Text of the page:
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Carnival for Tykes, more woe for Rafa

Liverpool 1 - 2 Barnsley

One day, perhaps, the Brazilian fans will start singing: 'It's just like watching Barnsley.' For sheer drama, however, even the Selecao may struggle to emulate the Tykes today. In the third minute of injury time, Barnsley's captain Brian Howard, seconds after being fouled by Sami Hyypia but denied a penalty, cut in to whip in a shot of unerring accuracy.

Cue pandemonium. Cue Howard wheeling away in a manic celebration. Cue stewards surging to form a barrier in front of Barnsley's vocal travelling contingent. Cue a mixture of anger and disbelief enveloping Anfield. The latest protest against Liverpool's American owners ensued. So, too, did elimination from the FA Cup, an eminently winnable competition for Liverpool.

And the latest and most embarrassing episode in Liverpool's season, their exit from the FA Cup was orchestrated by a cast list drawn entirely from the ranks of the improbable. None, indeed, were more unlikely than Luke Steele. His day job is as West Bromwich Albion's third-choice keeper and in that capacity, his last outing featured an own goal, retrieving the ball from his net five times and a comprehensive beating at the hands of Nottingham Forest's reserves.

Allowed to join a Barnsley team who were lacking the spine of their side – a goalkeeper, a central defender and a striker – were all cup-tied – he produced a display of remarkable defiance. Peter Crouch, Dirk Kuyt, Xabi Alonso, Ryan Babel and Yossi Benayoun could all testify to Steele's excellence on the day. When he was defeated, defenders Rob Kozluk and Bobby Hassell flung themselves in the path of goalbound shots. It amounted to a remarkable rearguard action.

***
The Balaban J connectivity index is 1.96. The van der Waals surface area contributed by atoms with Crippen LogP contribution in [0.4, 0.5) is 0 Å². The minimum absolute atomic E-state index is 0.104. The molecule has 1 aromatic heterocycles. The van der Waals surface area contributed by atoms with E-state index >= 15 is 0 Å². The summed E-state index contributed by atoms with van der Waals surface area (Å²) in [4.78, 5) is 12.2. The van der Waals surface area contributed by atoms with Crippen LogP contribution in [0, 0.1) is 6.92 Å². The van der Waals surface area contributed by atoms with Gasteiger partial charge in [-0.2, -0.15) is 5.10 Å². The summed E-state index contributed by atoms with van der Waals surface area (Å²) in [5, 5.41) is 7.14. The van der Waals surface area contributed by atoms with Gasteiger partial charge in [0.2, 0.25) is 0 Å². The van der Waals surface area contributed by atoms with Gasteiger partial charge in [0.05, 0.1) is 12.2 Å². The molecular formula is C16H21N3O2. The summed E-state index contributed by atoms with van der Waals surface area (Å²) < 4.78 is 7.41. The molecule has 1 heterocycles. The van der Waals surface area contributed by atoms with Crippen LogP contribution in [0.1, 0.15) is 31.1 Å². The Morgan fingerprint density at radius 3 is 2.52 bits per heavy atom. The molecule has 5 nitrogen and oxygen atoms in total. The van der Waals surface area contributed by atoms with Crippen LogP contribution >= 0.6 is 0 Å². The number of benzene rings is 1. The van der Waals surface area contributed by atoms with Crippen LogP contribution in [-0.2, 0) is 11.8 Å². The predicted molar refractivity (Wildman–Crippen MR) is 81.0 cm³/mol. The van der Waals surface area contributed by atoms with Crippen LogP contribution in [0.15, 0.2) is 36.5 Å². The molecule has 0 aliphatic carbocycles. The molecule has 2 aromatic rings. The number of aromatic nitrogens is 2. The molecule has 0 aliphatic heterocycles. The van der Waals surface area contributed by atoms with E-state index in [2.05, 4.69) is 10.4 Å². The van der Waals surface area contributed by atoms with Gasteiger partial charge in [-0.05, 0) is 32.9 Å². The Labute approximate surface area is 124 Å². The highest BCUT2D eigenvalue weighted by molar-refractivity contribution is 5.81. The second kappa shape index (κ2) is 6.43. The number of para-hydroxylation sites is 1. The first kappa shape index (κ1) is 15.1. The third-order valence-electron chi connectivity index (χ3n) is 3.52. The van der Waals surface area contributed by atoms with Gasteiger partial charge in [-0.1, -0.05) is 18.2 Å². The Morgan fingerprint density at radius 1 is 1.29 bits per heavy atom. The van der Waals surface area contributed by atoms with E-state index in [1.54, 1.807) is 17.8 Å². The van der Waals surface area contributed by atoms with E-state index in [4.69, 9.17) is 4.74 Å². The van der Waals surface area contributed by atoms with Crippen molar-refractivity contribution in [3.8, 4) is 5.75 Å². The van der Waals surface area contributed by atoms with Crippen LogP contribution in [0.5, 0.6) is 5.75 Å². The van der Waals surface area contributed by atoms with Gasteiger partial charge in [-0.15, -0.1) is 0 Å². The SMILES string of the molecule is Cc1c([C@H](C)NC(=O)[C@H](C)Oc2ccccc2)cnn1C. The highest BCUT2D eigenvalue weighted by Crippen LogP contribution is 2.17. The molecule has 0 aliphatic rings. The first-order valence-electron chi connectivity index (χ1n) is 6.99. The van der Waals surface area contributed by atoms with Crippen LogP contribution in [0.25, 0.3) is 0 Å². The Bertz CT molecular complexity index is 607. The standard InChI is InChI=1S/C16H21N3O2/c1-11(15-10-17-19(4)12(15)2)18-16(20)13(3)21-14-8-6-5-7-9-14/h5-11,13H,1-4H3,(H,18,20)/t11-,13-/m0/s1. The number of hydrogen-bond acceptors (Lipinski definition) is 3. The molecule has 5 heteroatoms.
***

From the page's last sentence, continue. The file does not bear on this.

And for Simon Davey, the lifelong Everton fan who was mentored by David Moyes, vindication. Rumours suggested Thomas Sorensen would be recruited as the stop-gap stopper. He opted for Steele instead, saying: 'There were a lot of eyebrows raised and everyone was talking about big-name keepers coming in but we knew Luke would do a good job for us today and he's done more than a good job. He's got a young face but he's experienced in the head.'

Even Howard lies behind Steele on the list of Barnsley's heroes. Because he plays for one of the least glamorous clubs in the Championship, the midfielder has escaped the attention he merits. But this was his 11th goal of the season, a remarkable return for a central midfielder. Long-range strikes are his forte with today's by no means the most spectacular of his collection.

But his winner came, as Davey admitted, when he was urging his players back to cement a replay. 'There was a lack of discipline from our players, staying up there and putting in the back of net,' he grinned. 'We're trying to keep our shape and then you've got ambitious players who want to go there and take the limelight.

'It's fairytale stuff. As a player, I never played higher than League One. To take a team here against world-class players and a world-class manager and win, it's the best for me.'